This blog piece is one of two to cover changes and updated approaches for Wrangle.
Why would Wrangle go out of its way to discuss indemnity benefits? The reason is simple: we are updating our protocol on how indemnity benefits are reported in the Form 5500 and disclosed in the Summary Annual Report (SAR), and we wanted to keep you abreast of our new approach.
In the past, the indemnity benefit, also referred to as a fee-for-service plan, was seldom reported in the Form 5500 as it was seen to be a redundant term.
Jumping forward to current times, employers wanted to enhance their benefit packages with voluntary options. At the same time, the old school indemnity policies evolved. A criteria was developed in order to meet the excepted benefit model and to have the benefit be considered part of a group employee welfare benefit plan.
Examples are policies for a specified disease or illness such as cancer or a hospital indemnity as noted below.
Key criteria to follow:
To be part of the excepted benefit model, the following criteria needs to be met: [Taken from 29 CFR Part 2590 RIN 1210-AB 75]
- The benefits are provided under a separate policy, certificate, or contract of insurance
- There is no coordination between the provision of the benefits and any exclusion of benefits under any group health plan maintained by the same plan sponsor
- The benefits are paid with respect to an event without regard to whether benefits are provided with respect to the event under any group health plan maintained by the same plan sponsor
- The insurance must pay a fixed dollar amount per day (or per other period) of hospitalization or illness (for example, $100/day), regardless of the amount of expenses incurred
Furthermore, to be part of the ERISA Plan and then subject to reporting in the Form 5500 the benefits are:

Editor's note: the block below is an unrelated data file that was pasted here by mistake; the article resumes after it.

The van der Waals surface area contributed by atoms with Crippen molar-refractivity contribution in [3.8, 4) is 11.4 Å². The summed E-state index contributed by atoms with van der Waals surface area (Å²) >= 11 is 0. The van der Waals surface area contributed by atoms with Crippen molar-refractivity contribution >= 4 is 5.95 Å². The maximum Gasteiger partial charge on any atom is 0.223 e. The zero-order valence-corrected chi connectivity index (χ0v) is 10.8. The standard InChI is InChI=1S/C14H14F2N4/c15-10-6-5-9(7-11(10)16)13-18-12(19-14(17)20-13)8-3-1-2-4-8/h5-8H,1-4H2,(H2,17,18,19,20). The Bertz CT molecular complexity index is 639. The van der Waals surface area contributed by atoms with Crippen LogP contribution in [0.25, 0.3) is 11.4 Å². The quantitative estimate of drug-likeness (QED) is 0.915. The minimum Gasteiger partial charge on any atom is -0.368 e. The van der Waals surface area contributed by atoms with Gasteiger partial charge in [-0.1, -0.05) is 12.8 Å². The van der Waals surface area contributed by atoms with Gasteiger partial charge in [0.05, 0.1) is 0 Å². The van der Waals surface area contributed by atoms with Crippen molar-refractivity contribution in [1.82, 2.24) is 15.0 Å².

- Paid by the employer
- The employee pays on a pre-tax basis OR the employer endorses the plan
- They are found in the ERISA Wrap Plan Document/SPD
What does this mean for Wrangle and the Form 5500?
In the past Wrangle combined these types of benefits under the general heading of medical, or one of the disabilities, depending on the definition provided by the Plan Sponsor.
Going forward, we will:
- Specifically check “indemnity” on the Form 5500 Schedule A (when the carrier does the same on their schedule)
- Call out these benefits in the SAR using the benefit description provided in our intake worksheet or on the carrier schedule A. Note that these should also be the name given in the Plan Document/SPD.
Questions that may be on your mind:
1. Why now?
After careful consideration and consultation from an ERISA attorney, we made the decision to update our reporting approach to be more consistent with the current definitions. From time to time we do change our protocol due to enhanced understanding as well as yielding to evolutions of benefits and ERISA mandates. We would do a disservice to you if we remained stagnate.
2. What is to be done for past Form 5500s or SARs for indemnity benefits?
Nothing. The accuracy of the Form 5500 and SAR is intact. We are enhancing the Form 5500 and SAR to a new standard.
Coming in September’s blog…
In part 2, we will capture all of the changes that we have highlighted in the last few months as well as point one more new one – How Form 5500s are to be handled for self-funded run out claims.
For questions and concerns, feel free to reach out to Ann McAdam, Technical Consultant at email@example.com.